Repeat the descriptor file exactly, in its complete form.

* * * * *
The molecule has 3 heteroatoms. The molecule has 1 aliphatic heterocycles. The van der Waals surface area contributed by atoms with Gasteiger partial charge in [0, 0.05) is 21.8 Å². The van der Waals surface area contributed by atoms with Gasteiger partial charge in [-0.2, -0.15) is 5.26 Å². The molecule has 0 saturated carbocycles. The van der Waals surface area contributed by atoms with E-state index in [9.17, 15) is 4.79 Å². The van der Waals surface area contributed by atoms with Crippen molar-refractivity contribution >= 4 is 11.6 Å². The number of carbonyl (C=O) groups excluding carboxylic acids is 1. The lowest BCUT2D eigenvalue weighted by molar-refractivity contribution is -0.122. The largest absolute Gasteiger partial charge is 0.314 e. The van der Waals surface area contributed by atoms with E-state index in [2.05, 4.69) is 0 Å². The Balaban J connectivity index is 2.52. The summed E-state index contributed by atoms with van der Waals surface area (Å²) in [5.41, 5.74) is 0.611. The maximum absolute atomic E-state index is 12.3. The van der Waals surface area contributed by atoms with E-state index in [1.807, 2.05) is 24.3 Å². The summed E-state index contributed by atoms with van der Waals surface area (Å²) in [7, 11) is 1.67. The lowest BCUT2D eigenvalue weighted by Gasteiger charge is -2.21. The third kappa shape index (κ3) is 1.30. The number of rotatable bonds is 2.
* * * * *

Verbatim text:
The molecule has 3 heteroatoms. The molecule has 1 aliphatic heterocycles. The van der Waals surface area contributed by atoms with Gasteiger partial charge in [0, 0.05) is 21.8 Å². The van der Waals surface area contributed by atoms with Gasteiger partial charge in [-0.2, -0.15) is 5.26 Å². The molecule has 0 saturated carbocycles. The van der Waals surface area contributed by atoms with E-state index in [9.17, 15) is 4.79 Å². The van der Waals surface area contributed by atoms with Crippen molar-refractivity contribution >= 4 is 11.6 Å². The number of carbonyl (C=O) groups excluding carboxylic acids is 1. The lowest BCUT2D eigenvalue weighted by molar-refractivity contribution is -0.122. The largest absolute Gasteiger partial charge is 0.314 e. The van der Waals surface area contributed by atoms with E-state index in [2.05, 4.69) is 0 Å². The Balaban J connectivity index is 2.52. The summed E-state index contributed by atoms with van der Waals surface area (Å²) in [5.41, 5.74) is 0.611. The maximum absolute atomic E-state index is 12.3. The van der Waals surface area contributed by atoms with E-state index in [1.807, 2.05) is 24.3 Å². The summed E-state index contributed by atoms with van der Waals surface area (Å²) in [7, 11) is 1.67. The lowest BCUT2D eigenvalue weighted by Gasteiger charge is -2.21. The third kappa shape index (κ3) is 1.30. The number of rotatable bonds is 2.